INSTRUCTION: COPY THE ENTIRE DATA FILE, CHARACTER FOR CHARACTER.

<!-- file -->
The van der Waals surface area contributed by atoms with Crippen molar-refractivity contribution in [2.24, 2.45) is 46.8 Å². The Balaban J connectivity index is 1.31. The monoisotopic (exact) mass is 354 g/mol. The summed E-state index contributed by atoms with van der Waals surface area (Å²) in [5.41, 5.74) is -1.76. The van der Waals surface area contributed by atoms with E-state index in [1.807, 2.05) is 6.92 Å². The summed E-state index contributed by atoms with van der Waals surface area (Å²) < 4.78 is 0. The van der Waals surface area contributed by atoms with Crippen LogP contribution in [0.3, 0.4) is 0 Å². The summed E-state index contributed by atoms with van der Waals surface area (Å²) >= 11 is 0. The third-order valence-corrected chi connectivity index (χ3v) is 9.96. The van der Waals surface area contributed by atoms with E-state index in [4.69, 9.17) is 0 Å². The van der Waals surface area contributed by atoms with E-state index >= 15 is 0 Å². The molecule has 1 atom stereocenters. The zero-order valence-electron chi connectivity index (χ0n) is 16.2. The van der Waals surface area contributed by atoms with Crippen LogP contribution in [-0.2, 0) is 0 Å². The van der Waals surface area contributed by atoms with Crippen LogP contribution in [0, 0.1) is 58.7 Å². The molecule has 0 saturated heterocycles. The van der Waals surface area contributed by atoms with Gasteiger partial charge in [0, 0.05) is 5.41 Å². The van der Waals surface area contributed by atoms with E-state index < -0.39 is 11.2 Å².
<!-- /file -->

The van der Waals surface area contributed by atoms with Crippen molar-refractivity contribution in [2.24, 2.45) is 46.8 Å². The Balaban J connectivity index is 1.31. The monoisotopic (exact) mass is 354 g/mol. The summed E-state index contributed by atoms with van der Waals surface area (Å²) in [5.41, 5.74) is -1.76. The van der Waals surface area contributed by atoms with E-state index in [1.807, 2.05) is 6.92 Å². The summed E-state index contributed by atoms with van der Waals surface area (Å²) < 4.78 is 0. The van der Waals surface area contributed by atoms with Crippen LogP contribution in [0.3, 0.4) is 0 Å². The summed E-state index contributed by atoms with van der Waals surface area (Å²) >= 11 is 0. The third-order valence-corrected chi connectivity index (χ3v) is 9.96. The van der Waals surface area contributed by atoms with E-state index in [4.69, 9.17) is 0 Å². The van der Waals surface area contributed by atoms with E-state index >= 15 is 0 Å². The molecule has 1 atom stereocenters. The zero-order valence-electron chi connectivity index (χ0n) is 16.2. The van der Waals surface area contributed by atoms with Crippen LogP contribution in [-0.2, 0) is 0 Å². The van der Waals surface area contributed by atoms with Crippen LogP contribution in [0, 0.1) is 58.7 Å². The molecule has 0 saturated heterocycles. The van der Waals surface area contributed by atoms with Gasteiger partial charge in [0, 0.05) is 5.41 Å². The van der Waals surface area contributed by atoms with E-state index < -0.39 is 11.2 Å².